If you live in Sarasota County, you know that it’s one of the most idyllic places for you and your friends to take a boat out for fishing, swimming in the ocean, or just to enjoy the tranquility of the open water. Sometimes, you might want to crack a beer or two while you do it.
While drinking and boating is not in itself a crime, operating a boat while impaired by the effects of alcohol or drugs is a criminal offense. This is known as a BUI, and the penalties can be severe for those caught with too much alcohol in their system.
If you have been charged with a BUI, contact The Law Place to enlist qualified legal counsel as soon as possible. Our criminal defense attorneys in Sarasota have the experience necessary to defend you from a first, second, third, or even fourth BUI charge. You could face years in prison, thousands of dollars in fines, and the loss of your job and financial freedom because of inadequate defense.
The Law Place offers a free consultation where you can get all the information you need on the specifics of the charges against you and how we can help prepare your defense. All our legal fees will be explained upfront, so you won’t be hit with any surprise costs for our representation.
Contact the best law firm in Sarasota County now to start preparing your BUI defense.
Call The Law Place today at (941) 444-4444.
In This Article
- What is BUI?
- Florida BUI Statistics
- Is BUI the Same as a DUI in Florida?
- Is BUI a Felony?
- What Are the Penalties for BUI?
- What if Someone Under-21 is Caught Drinking and Boating?
- How is Impairment Measured for BUI?
- How Likely is Jail Time for a First-Time BUI?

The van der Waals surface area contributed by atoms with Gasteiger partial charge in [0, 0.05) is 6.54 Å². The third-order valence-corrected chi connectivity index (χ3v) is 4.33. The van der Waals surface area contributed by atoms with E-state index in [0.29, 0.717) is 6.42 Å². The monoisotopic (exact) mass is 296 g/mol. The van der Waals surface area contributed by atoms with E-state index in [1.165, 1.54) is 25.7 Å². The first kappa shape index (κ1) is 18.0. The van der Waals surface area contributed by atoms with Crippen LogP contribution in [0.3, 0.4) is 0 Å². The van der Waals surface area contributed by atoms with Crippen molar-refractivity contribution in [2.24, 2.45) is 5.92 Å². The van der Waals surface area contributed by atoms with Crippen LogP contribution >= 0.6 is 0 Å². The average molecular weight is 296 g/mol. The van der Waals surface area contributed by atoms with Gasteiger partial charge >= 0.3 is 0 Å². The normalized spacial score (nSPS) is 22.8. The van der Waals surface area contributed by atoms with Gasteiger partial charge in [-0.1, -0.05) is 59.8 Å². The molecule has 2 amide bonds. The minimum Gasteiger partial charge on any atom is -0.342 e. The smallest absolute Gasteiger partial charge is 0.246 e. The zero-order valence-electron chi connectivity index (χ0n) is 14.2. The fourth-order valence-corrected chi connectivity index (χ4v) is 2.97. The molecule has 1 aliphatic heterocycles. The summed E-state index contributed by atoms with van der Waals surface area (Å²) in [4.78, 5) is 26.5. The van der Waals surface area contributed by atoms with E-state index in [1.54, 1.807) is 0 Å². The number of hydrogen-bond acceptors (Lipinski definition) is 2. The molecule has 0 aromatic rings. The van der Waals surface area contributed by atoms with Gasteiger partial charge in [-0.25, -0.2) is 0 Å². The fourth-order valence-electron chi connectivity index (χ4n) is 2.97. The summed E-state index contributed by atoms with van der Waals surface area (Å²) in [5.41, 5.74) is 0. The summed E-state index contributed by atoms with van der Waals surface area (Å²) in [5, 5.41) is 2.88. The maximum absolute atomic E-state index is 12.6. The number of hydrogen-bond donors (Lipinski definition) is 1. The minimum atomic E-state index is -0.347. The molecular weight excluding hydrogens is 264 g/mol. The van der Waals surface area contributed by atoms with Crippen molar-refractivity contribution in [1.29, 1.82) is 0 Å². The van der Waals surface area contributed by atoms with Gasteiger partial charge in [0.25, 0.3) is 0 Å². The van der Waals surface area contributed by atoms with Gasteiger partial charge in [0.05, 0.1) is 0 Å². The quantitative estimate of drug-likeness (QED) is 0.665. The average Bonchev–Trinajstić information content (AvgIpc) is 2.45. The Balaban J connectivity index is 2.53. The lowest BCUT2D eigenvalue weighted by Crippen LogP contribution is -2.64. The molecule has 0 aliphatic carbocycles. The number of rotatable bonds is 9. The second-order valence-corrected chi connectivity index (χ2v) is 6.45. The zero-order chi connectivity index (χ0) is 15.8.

- Is There an Alternative to Jail Time for BUI Convictions?
- Who Has Authority Over BUI Arrests?
- Do Authorities Have the Right to Randomly Inspect My Vessel?
- How Can a BUI Charge Be Dismissed?
- Contact The Law Place Boating Under the Influence Attorneys Today!
What is BUI?
Boating under the influence of alcohol or drugs, BUI, for short, is a criminal offense for operating a boat while impaired by the effects of legal or illicit substances. BWI (boating while intoxicated) is another term that is used interchangeably with BUI.
Drinking and boating is not a crime but boating while impaired will constitute a BUI. In Florida, the legal threshold for impairment is boating with a BAC (blood alcohol content) of .08% or above. This is the same as the measure for impairment while operating a motor vehicle, otherwise known as a DUI charge.
It is important to know who is responsible for driving the boat. Often, people will switch off who is at the helm and managing the boat’s functions. Under Florida Statute 327.02, the boat’s operator is defined as the one who is in charge of or commands the vessel or is responsible for the navigation of the boat through Florida waters. This is typically the boat’s owner if they are present but can also be the designated operator of the boat for the time in question.
Even if other people are intoxicated while boating, only the legally defined operator of the vessel will be charged with BUI.
For a free legal consultation with a boating under the influence lawyer serving Sarasota, call 941-444-4444
Florida BUI Statistics